Caleb began using kratom in the form of tea in fall 2016 after reading online that it was a safer stimulant than coffee, which gave him the jitters, said his mother, Lori Chernisky Sturgis. There were no dosing instructions on any of the kratom products he purchased online, she said.
But his parents noticed that Caleb kept using more of the product, and was becoming cranky, irritable, nervous, and tired, Scott Sturgis said.
"I wish I had known more about it, because I would have nagged him and nagged him relentlessly," his mother said. "I can't bring him back. It's breaking my heart."
Montgomery County coroners listed Veronica Detwiler's cause of death in May as multiple drug intoxication. She had cocaine, heroin, fentanyl—and mitragynine—in her system.
Detwiler, 37, who also struggled with mental health issues, had been using opioids since she was a teenager, said her mother, Faith Detwiler, of Royersford. She had been in and out of rehab and tried 12-step meetings. She was even off all drugs for about two years, her mother said.
"I did not know she was using and I didn't know if she knew the risks," Detwiler said.
Brandon Jones was shocked when his brother, Ryan, 38, collapsed and died in May. He was equally surprised to find out that "mitragynine toxicity" was listed as a cause of death along with "hypertensive cardiovascular disease."
"I took it myself," Jones, of Downingtown, said about kratom. He described his brother as "a home body" who didn't use drugs, alcohol or tobacco. He was "a little" overweight and had high blood pressure, but no other heart-disease history and worked out every day.
Jones doesn't know why his brother was using kratom, which he purchased on the internet. He points out that "you have to go through rabbit holes to figure out what dose to take." Yet he supports keeping kratom legal.
"I think this is the first alert here," said Chester County Coroner Christina VandePol of deaths such as that of Ryan Jones.
Most physicians are not aware of the product and wouldn't know to ask patients whether they are using it. Many users think of it as an herbal supplement, not a drug, and may not mention it to their physician, she said.
"I do think people should be concerned and should be looking for it," she said.
Bucks County has had a total of 13 cases where mitragynine has been found. It was the primary cause of death in two of those cases, said Joseph Campbell, county coroner.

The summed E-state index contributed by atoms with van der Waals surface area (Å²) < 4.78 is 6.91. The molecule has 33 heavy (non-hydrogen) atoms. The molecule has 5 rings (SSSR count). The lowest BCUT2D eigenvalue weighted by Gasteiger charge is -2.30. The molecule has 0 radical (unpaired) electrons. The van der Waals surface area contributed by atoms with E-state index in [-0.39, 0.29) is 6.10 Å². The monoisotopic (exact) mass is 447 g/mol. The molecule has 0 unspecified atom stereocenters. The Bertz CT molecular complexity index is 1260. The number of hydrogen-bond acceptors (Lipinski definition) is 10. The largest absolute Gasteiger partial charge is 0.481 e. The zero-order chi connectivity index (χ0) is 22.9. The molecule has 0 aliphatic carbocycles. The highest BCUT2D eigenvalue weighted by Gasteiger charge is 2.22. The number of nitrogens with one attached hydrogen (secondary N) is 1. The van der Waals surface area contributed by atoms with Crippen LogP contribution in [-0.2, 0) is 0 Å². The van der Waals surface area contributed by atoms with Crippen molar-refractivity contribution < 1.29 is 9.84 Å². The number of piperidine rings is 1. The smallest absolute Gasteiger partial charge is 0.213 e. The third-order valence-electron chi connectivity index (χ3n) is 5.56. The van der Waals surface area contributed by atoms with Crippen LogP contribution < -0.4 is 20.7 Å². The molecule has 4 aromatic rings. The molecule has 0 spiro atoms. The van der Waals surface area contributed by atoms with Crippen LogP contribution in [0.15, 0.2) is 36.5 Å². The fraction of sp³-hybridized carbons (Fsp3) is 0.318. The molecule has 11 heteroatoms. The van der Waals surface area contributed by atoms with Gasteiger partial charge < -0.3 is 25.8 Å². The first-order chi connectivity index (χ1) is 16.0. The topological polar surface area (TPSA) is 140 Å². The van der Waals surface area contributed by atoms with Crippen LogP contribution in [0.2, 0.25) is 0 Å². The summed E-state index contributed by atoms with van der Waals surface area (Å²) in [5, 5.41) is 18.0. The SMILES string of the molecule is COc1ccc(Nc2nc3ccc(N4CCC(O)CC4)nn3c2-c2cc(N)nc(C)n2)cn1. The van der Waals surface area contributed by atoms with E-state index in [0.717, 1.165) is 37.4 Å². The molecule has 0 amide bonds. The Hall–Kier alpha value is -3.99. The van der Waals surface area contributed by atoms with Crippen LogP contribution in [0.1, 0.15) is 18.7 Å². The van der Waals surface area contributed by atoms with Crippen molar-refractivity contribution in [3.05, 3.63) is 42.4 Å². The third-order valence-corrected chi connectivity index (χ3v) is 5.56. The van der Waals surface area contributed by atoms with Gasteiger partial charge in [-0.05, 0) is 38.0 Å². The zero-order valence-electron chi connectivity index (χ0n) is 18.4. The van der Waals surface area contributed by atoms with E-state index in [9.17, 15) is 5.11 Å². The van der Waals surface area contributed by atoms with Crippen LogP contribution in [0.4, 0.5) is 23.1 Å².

"I think a lot of research needs to be done with this particular item," he said.
FDA Commissioner Scott Gottlieb has been adamant in his criticism of kratom, with his agency issuing public health advisories and cautioning that kratom could expand the opioid epidemic.
The American Kratom Association, meanwhile, says government science and data are "incomplete, inaccurate, extrapolated and distorted."
"Every time we look at how studies were done, we've found some glaring errors," said David Herman, AKA chairman. He says his reviews show people died of heart attacks or cancer, not kratom.
"American citizens should have the right to consume what they want if it is not harmful," he said.
In 2016, 142,000 people signed a petition to the U.S. Senate Judiciary Committee asking that kratom not be listed by the DEA as a scheduled drug. Sixty-two members of the House and Senate wrote to the DEA in support of keeping kratom legal.
But Daniel Fabricant, president of the National Products Association, an 82-year-old trade association, says he agrees with the government on this one.
"That is not a dietary supplement, it is a drug, always has been, always will be," Fabricant said. The kratom industry is "making this a political issue and not a science issue."
C. Michael White, professor of pharmacy practice at the University of Connecticut, said kratom has been so little studied, its properties and risks are not fully understood.
Animal studies suggest its opioid effect could help treat pain. Respiratory depression has not been reported with kratom as with other opioids, he said, but it has been found to disrupt a liver enzyme that helps metabolize opioids, he said. For that reason, if drug users went off prescription narcotics or heroin in favor of kratom, but then went back to their previous drugs, kratom might be "increasing the deadliness of the other opioids that you were taking."